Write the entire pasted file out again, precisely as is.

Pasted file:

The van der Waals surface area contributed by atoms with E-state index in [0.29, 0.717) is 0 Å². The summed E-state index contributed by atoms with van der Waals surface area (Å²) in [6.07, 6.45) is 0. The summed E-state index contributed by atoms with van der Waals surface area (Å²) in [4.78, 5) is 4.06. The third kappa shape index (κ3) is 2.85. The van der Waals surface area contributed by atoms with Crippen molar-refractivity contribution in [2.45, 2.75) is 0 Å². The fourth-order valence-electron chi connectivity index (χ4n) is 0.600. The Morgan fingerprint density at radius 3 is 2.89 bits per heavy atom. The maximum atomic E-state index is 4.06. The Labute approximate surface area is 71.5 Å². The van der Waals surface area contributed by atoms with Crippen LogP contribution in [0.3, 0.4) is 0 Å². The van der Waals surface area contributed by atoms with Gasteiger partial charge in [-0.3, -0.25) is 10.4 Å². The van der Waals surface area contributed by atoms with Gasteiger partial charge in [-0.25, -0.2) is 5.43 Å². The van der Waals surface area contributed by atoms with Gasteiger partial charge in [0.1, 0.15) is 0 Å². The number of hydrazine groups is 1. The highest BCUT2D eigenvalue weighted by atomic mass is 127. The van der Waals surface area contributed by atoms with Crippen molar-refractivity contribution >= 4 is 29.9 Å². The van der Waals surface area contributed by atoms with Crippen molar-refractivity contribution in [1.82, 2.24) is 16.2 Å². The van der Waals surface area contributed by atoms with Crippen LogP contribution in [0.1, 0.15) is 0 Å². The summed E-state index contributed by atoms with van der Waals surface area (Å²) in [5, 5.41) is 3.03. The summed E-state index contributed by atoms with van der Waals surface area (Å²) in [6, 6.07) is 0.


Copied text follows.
The van der Waals surface area contributed by atoms with E-state index in [0.29, 0.717) is 0 Å². The summed E-state index contributed by atoms with van der Waals surface area (Å²) in [6.07, 6.45) is 0. The summed E-state index contributed by atoms with van der Waals surface area (Å²) in [4.78, 5) is 4.06. The third kappa shape index (κ3) is 2.85. The van der Waals surface area contributed by atoms with Crippen molar-refractivity contribution in [2.45, 2.75) is 0 Å². The fourth-order valence-electron chi connectivity index (χ4n) is 0.600. The Morgan fingerprint density at radius 3 is 2.89 bits per heavy atom. The maximum atomic E-state index is 4.06. The Labute approximate surface area is 71.5 Å². The van der Waals surface area contributed by atoms with Crippen LogP contribution in [0.3, 0.4) is 0 Å². The van der Waals surface area contributed by atoms with Gasteiger partial charge in [-0.3, -0.25) is 10.4 Å². The van der Waals surface area contributed by atoms with Gasteiger partial charge in [-0.25, -0.2) is 5.43 Å². The van der Waals surface area contributed by atoms with Gasteiger partial charge in [0.1, 0.15) is 0 Å². The number of hydrazine groups is 1. The highest BCUT2D eigenvalue weighted by atomic mass is 127. The van der Waals surface area contributed by atoms with Crippen molar-refractivity contribution >= 4 is 29.9 Å². The van der Waals surface area contributed by atoms with Crippen molar-refractivity contribution in [1.82, 2.24) is 16.2 Å². The van der Waals surface area contributed by atoms with Crippen LogP contribution in [0.1, 0.15) is 0 Å². The summed E-state index contributed by atoms with van der Waals surface area (Å²) in [5, 5.41) is 3.03. The summed E-state index contributed by atoms with van der Waals surface area (Å²) in [6, 6.07) is 0.